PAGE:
Being a member of the 99% is a powerful thing. In fact, according to the democratic foundations of Western society, it is one of the most powerful tools with which to effect change. In lands where majority rules, what could be greater than the 99%? (The 99.5%, surely, but that slogan just doesn’t resonate in quite the same way.) Beginning in New York City on September 17, 2011, (though Spain and Kuala Lumpur had similar Occupy demonstrations months before New York) the Occupy movement has expanded to 82 countries and hundreds of encampments around the world. While their specific complaints are sometimes difficult to pin down, what is obvious is the immense dissatisfaction with the current financial and political systems.
The media quickly spread the Occupy movement, aided by the technology-savvy occupiers, themselves, who utilized social networking sites such as Facebook, Flickr, and Twitter to promote their causes. As the media kept a running list of new locations, police interactions, hygiene, and deaths in encampments–and Facebook was inundated with images of one of the 99% posing with his or her particular grievance written out on a poster–the movement seemed primed to take on the world, or at least 1% of the world. However, in recent months the media’s attention has been co-opted by the antics of the Republican primaries, the modern-day Greek tragedy, and Syria’s spiral towards civil war, and the Occupy movement has seemingly had little to no effect on the systems it is so adamantly protesting against. Indeed, the very structure and values of the movement itself are a barrier to enacting change, as complete participatory democracy, while undoubtedly fair, can stymie action.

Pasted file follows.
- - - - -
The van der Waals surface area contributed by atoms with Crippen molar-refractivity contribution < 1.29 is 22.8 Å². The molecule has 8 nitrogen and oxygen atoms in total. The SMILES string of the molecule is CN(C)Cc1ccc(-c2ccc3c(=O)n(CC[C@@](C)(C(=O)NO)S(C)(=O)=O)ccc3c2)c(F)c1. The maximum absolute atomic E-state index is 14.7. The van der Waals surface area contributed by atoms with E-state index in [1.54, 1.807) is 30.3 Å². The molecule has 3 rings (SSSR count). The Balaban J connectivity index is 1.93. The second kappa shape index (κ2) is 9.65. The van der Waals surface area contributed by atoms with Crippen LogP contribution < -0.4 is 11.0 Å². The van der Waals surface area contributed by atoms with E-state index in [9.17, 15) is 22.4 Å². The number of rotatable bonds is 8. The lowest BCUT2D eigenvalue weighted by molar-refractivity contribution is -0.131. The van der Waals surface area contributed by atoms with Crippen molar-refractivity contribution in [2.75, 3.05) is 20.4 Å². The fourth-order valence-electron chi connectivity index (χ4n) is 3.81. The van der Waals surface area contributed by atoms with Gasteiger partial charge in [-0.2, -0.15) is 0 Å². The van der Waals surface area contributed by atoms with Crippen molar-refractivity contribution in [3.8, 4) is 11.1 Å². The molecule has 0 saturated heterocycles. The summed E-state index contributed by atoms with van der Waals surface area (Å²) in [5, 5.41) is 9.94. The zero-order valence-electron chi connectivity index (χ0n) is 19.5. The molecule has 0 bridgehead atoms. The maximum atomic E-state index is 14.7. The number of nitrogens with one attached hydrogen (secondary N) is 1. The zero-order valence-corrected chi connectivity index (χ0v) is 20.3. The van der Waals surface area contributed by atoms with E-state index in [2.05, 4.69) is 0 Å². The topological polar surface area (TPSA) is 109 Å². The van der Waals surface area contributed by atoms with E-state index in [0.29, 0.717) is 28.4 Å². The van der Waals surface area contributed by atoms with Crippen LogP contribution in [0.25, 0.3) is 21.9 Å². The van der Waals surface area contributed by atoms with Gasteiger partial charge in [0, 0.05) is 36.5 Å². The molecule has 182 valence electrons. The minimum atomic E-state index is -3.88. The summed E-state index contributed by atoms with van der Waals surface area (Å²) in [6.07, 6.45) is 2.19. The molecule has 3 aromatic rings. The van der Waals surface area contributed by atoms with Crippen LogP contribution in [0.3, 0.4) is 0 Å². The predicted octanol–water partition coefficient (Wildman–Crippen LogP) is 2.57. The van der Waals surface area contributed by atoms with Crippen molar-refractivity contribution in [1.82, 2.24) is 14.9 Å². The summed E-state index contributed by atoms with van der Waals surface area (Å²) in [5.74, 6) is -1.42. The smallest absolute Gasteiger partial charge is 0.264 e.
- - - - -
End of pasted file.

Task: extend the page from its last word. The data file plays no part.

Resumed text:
While the movement has spurred global discussion on wealth inequality, the world has seen no financial restructuring, and the Occupy movement is no longer front page news, much as they would like to be. However, while the Occupy movement may appear to have stagnated, little Occupy tendrils are shooting out and taking growth as individual, focused movements: Occupy Our Homes, Occupy the Ports, Occupy AIPAC, even Occupy Catan (referring to the fictitious board game island). While local victories are important, the Occupy movement calls for global change. The media has grown bored with the 99%–or at least the movement can’t compete with other breaking news–and many of the occupiers themselves have moved back into houses, gone back to work, and entered the world again, not as the 1%, but perhaps as one of the 50%.
However, media coverage aside, perceptions aside, and lack of global change aside, the 99% are here to stay (after all, even the top 50% (or at least 49% of them) are part of the 99%). Perhaps a spring awakening will enable a more focused, more effective 99%. Occupying the Occupy Movement in order to develop agendas, demands, and institutions may allow the movement to transcend its tent encampments, which have increasingly been shut down, and move on to genuine political action and the desired financial, social, and political overhauls. Indeed, when one looks beyond the media-inspired perception that the Occupy movement has no specific goals, one finds a multitude of demands: more equitable income distribution, increased employment opportunity, a lessening of corporate influence in politics, and less profit for banks. While the demands, once searched for, may be clear, the mechanisms to prioritize these demands and shift them to actual policy implementation could be further developed.
This post was originally written by Alison Singer for the Sustainable Prosperity Blog in March 2012.